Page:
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pixel.gif (807 bytes) Better learning
HERE'S TWO IDEAS for ways to improve effectiveness without raising costs or reducing volumes:
  1. Do the right thing
  2. Do it more expertly

Do the right thing
One of the most powerful ways of improving effectiveness is to make sure that you're using the right method for the job. All training methods - traditional or modern - have their place, but too often they are used out of habit, familiarity or for simplicity, when they don't do the job at all.

There are four important considerations in selecting a training method for its effectiveness in meeting a particular need:

  1. Match the method to the phase in the learning process. Some methods may be well suited to the preparation phase (providing an overview, reducing anxieties, getting to know each other), others to the delivery of learning content. Still others may be ideal for providing opportunities for practice, for facilitating feedback and reflection, or for supporting application on the job.
  2. Match the method to the preferred learning style. Learners differ in the way they like to learn. Given that you can identify a predominant style for your target population, try to identify a method that will be compatible.
  3. Match the method to the type of learning. Your learning objectives are likely to be a mixture of knowledge, skills and attitudes. Each of these - and their sub-varieties - requires a different learning strategy and possibly a different learning environment. Select a method that's compatible with the type of learning that you are aiming to achieve.
  4. Match the method to the media requirements. Some learning can be accomplished with text and graphics, while some requires the assistance of audio-visual media. In other cases, it's essential that the learner has access to equipment or situations that can not be brought into a classroom nor simulated on a computer.

This is a lot to take into account and you may never find a single, perfect solution. What is increasingly likely is that you'll use a component approach - mixing methods that, in combination, provide everything that you need to do the job.

Do it more expertly
It does matter which methods you use, but not as much as the way that you use them. Thomas L Russell, of North Carolina State University, made a compilation of research into the comparative effectiveness of different training media and methods, stretching over several decades. One common finding stood out - no method was inherently superior. In fact Russell's research has been published under the heading 'the no significant difference phenomenon'. What did become evident from the research was that every method was capable of being used well or badly. In fact, the quality of design or delivery was more important than the choice of method.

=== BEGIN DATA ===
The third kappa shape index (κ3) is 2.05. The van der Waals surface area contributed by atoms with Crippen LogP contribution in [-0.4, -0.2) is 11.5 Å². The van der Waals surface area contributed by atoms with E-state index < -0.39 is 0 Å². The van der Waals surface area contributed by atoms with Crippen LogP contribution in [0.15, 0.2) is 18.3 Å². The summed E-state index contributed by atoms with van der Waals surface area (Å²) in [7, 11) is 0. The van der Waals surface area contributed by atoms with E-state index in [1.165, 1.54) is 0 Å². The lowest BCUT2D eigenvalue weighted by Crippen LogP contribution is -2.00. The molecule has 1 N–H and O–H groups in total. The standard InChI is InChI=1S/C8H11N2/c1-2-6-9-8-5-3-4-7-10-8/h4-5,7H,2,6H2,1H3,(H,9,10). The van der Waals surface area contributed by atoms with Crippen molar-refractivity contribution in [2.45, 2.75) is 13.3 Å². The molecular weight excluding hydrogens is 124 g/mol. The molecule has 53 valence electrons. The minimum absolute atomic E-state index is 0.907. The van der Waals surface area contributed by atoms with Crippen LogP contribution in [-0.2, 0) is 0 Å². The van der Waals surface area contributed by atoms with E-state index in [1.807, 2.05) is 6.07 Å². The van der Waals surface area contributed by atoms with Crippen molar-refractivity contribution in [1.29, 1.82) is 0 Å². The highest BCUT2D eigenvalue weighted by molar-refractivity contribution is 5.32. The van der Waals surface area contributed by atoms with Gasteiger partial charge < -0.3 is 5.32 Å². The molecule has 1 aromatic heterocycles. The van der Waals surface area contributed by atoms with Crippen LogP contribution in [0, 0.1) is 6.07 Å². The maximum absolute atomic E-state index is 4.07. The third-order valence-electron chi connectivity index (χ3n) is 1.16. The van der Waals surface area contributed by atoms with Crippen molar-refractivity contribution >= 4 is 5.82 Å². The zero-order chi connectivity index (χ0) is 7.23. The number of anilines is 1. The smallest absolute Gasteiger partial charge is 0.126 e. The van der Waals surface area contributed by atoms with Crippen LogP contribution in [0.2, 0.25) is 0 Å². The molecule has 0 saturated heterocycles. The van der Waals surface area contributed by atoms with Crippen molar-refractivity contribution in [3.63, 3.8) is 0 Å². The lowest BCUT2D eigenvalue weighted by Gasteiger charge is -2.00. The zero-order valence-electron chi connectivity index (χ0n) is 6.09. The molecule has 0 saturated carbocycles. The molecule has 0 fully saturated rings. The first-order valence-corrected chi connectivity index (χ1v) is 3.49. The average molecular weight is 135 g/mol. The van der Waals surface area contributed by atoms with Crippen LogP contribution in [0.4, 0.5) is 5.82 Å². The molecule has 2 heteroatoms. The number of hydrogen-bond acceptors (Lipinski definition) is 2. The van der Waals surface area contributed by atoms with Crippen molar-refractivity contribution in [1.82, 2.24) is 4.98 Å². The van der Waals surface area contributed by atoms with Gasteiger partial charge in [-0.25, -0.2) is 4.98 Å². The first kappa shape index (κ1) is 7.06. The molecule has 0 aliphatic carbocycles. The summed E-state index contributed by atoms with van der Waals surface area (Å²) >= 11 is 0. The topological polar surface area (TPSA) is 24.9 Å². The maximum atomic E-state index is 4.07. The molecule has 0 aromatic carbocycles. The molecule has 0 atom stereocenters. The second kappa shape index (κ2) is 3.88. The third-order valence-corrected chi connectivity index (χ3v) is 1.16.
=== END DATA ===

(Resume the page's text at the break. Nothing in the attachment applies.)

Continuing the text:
So, any contribution you can make to improving the quality of design and delivery must make an important contribution to the effectiveness of your training. What can you do?

  • ensure that the trainers you have are up to the job (sorry, it has to be said)
  • don't assume that the same trainers will be equally suited to both design and delivery
  • search out best practice - techniques that give proven results
  • train the trainer

An interesting example of the latter is the Trainer Activity Profile (TAP) methodology, developed by the Institute of IT Training to improve the quality of classroom delivery. A survey (July 1999) of the 500 people who have so far received TAP training showed that:

  • 50% believed that TAP had made a great difference to the way they train and 50% said it had made some difference
  • 77% said that they always or usually receive better happy sheet marks from delegates

Of course these are not necessarily indicators of effectiveness, but they do indicate that training trainers can make a difference. As they say, if a job's worth doing …

The effect of better learning
Taking our previous example as a starting point, this would be the effect of improving effectiveness by 20% while holding volume and costs:
















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                                                     Fastrak Consulting Ltd, 1999. All rights reserved.                                Last revised 27/8/99